Tuesday, October 19, 2010

None of the spin is true

Media adopt Republican narratives for midterms
Rachel Maddow explodes the prevailing media explanations for the success of extreme right Republican candidates, proving that the election is not about such issues as the deficit or TARP.

Kevin Drum: Government Spending

Has government spending been skyrocketing ever since Comrade Obama took office? Karl Smith brings the data, and I overlay a red line in order to provide some added value:

In other words, government expenditures have grown about as fast for the past two years as they did during the Bush administration's final term. All the supposed tea party angst over spending and deficits is based on precisely nothing. Federal expenditures are about the same as they've always has been, while revenue has gone down and transfer payments have gone up because of the recession. We have been adding to the deficit, but it's because of the recession, not because spending has spiraled out of control.

So what should we do? Increasing spending quickly is hard, and in any case politically impossible at the moment. A payroll tax holiday is a popular choice for getting money into the hands of consumers quickly, but Karl has another idea:

Another option is a radical increase in the standard deduction. I believe in bold yet, simple measures and so I don’t see a problem with increasing it by a factor of ten. This accomplishes several goals.

First, it gets money into the hands of consumers. Its our helicopter drop.

Second, it avoids any debate later over whether this should be the new tax structure. No one is going to suggest that a standard deduction of 100K should last forever.

Now, doesn’t this run afoul of the permanent income hypothesis? If its temporary then people will save it, no? I am not so sure that the PIH holds in a recession like this. Unless we think that the massive phase shift we got in retail sales is because people suddenly downgraded their entire future income stream by 10% there is a scramble for liquidity going on here. This is precisely what we will help undo.

Interesting! I don't know if anyone has suggested this before, but it's the first time I've heard it. I'm also not sure if it's better or worse than a payroll tax holiday. Probably a bit worse, I think, since it wouldn't be as progressive and wouldn't get much money into the hands of the poor. If it were more politically palatable, however, I could live with it.

But I don't suppose it is. Republicans, after all, don't really believe in the recession. They only believe in reductions on top marginal tax rates — aka tax cuts for the rich — and this certainly doesn't accomplish that. So they'll just go on pretending that it's merely uncertainty over Obamacare among heartland small business owners that's responsible for the weak economy, not deleveraging or foreclosures or disinflation or weak consumer demand. And so those small business owners will go on suffering.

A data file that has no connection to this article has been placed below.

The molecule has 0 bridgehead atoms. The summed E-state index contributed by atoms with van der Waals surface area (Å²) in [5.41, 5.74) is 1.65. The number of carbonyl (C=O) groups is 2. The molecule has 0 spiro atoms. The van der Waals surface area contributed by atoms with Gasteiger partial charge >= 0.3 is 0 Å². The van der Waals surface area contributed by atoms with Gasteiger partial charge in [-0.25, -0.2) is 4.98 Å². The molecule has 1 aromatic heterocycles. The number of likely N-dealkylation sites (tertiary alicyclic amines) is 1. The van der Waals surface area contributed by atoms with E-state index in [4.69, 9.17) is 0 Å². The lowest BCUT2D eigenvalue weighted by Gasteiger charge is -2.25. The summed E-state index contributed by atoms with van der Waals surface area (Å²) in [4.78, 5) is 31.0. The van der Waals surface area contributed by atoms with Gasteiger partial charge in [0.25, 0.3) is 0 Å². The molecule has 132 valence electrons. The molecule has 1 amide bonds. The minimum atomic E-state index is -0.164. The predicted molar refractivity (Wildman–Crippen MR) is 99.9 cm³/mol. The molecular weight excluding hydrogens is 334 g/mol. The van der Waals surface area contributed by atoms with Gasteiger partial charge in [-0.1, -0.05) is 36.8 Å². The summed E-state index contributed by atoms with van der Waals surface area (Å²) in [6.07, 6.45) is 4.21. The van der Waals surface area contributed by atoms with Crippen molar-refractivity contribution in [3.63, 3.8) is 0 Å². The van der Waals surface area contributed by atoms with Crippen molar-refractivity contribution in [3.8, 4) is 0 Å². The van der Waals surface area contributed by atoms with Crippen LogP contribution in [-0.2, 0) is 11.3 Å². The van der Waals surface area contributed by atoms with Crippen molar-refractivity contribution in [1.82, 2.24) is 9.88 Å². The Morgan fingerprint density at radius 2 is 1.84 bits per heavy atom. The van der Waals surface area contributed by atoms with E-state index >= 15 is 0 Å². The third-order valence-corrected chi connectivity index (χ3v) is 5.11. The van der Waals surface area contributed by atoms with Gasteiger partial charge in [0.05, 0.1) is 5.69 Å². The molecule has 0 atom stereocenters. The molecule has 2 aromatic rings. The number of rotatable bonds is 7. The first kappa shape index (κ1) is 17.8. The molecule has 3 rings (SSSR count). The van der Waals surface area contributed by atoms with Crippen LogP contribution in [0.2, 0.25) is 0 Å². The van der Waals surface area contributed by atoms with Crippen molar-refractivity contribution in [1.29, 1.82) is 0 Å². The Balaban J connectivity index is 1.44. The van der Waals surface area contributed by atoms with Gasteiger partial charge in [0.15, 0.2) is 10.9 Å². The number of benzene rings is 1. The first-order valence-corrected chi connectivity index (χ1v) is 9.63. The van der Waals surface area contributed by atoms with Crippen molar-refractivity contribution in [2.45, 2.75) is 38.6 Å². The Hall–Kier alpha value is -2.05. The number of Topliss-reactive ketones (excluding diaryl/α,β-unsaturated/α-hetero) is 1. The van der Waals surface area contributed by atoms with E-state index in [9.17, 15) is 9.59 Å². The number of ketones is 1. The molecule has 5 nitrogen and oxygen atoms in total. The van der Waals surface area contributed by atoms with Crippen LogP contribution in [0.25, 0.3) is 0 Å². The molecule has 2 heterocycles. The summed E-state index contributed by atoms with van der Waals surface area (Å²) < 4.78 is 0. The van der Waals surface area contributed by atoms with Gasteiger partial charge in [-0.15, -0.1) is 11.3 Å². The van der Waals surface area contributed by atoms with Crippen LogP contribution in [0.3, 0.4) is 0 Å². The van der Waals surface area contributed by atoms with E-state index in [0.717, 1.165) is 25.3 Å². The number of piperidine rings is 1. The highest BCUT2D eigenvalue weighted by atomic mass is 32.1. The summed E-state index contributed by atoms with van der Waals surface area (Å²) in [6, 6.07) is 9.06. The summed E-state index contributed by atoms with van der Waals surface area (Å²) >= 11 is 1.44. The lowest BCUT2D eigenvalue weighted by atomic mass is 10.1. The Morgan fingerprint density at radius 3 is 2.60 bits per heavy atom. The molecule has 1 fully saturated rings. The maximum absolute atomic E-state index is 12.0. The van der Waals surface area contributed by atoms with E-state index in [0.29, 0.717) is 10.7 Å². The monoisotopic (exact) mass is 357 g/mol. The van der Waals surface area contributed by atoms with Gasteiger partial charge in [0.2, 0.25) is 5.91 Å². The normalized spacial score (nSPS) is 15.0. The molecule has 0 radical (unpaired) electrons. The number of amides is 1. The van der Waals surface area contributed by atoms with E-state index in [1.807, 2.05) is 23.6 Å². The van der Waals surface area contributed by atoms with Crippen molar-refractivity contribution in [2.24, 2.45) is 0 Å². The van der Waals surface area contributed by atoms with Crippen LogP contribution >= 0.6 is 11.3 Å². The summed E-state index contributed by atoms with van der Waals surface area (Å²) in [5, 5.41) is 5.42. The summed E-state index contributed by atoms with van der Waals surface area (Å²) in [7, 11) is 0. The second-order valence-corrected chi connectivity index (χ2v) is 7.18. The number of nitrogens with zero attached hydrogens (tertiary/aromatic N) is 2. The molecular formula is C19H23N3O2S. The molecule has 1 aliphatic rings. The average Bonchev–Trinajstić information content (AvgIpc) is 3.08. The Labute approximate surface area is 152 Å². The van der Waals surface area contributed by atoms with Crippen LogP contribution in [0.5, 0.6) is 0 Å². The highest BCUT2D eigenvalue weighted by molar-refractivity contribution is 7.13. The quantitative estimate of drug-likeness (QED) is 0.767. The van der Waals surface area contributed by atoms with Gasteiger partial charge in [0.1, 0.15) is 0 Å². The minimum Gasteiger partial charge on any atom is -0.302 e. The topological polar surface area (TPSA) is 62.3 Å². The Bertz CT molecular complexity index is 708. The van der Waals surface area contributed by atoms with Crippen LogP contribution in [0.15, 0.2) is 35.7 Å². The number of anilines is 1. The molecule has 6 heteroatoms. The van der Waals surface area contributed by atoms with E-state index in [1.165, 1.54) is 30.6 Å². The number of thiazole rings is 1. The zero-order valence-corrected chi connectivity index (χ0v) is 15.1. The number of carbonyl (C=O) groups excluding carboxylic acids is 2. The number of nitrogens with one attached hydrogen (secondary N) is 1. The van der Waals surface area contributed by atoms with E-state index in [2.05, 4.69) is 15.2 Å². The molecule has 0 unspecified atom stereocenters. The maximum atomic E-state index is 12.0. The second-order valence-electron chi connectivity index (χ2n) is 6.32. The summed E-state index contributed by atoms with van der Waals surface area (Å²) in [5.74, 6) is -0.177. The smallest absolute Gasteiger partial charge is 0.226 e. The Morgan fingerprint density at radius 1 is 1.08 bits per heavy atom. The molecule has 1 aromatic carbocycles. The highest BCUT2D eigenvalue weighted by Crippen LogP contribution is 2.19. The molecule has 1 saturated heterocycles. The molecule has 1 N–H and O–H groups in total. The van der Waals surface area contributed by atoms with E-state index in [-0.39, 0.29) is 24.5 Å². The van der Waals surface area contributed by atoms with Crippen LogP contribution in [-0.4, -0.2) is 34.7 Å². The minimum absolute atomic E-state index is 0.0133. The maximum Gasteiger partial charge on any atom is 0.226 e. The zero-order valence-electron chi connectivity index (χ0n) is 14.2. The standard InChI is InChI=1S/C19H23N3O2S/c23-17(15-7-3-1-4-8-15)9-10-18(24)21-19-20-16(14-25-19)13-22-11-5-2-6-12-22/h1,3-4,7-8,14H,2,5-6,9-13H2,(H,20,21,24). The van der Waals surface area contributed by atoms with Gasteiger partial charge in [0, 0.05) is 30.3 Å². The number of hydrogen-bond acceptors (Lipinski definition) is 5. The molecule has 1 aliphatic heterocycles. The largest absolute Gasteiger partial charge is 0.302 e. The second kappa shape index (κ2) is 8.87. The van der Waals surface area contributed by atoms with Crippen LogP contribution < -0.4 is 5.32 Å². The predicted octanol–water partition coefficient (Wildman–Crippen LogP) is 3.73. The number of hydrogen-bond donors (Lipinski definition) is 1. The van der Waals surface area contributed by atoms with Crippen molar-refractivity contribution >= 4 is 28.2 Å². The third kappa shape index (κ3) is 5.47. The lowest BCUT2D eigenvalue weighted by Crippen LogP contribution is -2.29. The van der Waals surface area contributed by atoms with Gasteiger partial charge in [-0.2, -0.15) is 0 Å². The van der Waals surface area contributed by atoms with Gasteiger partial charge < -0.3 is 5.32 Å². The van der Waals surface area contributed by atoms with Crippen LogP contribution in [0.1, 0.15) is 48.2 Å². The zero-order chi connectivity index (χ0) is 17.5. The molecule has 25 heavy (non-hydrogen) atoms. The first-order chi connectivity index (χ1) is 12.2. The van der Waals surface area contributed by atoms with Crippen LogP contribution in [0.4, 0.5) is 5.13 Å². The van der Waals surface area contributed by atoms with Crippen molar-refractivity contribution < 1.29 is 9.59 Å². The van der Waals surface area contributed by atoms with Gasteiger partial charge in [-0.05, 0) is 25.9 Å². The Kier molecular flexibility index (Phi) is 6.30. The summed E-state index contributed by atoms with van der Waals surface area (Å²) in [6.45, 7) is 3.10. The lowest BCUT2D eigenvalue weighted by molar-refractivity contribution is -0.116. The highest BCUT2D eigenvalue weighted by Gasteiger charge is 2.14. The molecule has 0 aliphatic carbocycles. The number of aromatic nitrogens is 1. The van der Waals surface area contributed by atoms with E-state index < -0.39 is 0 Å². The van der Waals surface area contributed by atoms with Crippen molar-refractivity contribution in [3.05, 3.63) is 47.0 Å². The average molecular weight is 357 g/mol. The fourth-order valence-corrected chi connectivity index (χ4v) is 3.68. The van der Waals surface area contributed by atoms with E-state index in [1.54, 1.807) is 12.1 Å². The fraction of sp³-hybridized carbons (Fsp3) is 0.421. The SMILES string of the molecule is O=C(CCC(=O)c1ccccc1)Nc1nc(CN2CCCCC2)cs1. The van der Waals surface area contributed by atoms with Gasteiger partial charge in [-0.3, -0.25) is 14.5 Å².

Krugman: Why Have Deficits Exploded?

For all those commenters saying that we must have had a surge in government spending — I mean, look at the deficit! — a simple picture:


Government spending has continued to rise more or less on its pre-crisis trend. Revenue has plunged, because the economy is deeply depressed.

Other questions?

Krugman: Even More On The Origins of the Deficit

I’ve thought of another way to present the data on GDP, spending by all levels of government, and taxes. Let’s look at trends in GDP, spending, and revenues over two periods — one designed to capture “normal” growth, the other the economic crisis.

For the first period, I look at trends from the business cycle peak in the first quarter of 2001 to the peak in the last quarter of 2007. This is a standard way of measuring economic trends, by the way, since business cycle peaks presumably measure the economy’s output at or near capacity. And yes, this means that I wrote this post in a fit of peaks.

For the second period, I use the quarters since that 2007 peak.

So here’s what you get:

DESCRIPTIONBureau of Economic Analysis

During the pre-crisis period, spending grew slightly faster than GDP — that’s Medicare plus the Bush wars — while revenue grew more slowly, presumably reflecting tax cuts.

What happened after the crisis? Spending continued to grow at roughly the same rate — a bulge in safety net programs, offset by budget-slashing at the state and local level. GDP stalled — which is why the ratio of spending to GDP rose. And revenue plunged, leading to big deficits.

But I’m sure that the usual suspects will find ways to keep believing that it’s all about runaway spending.

1 comment: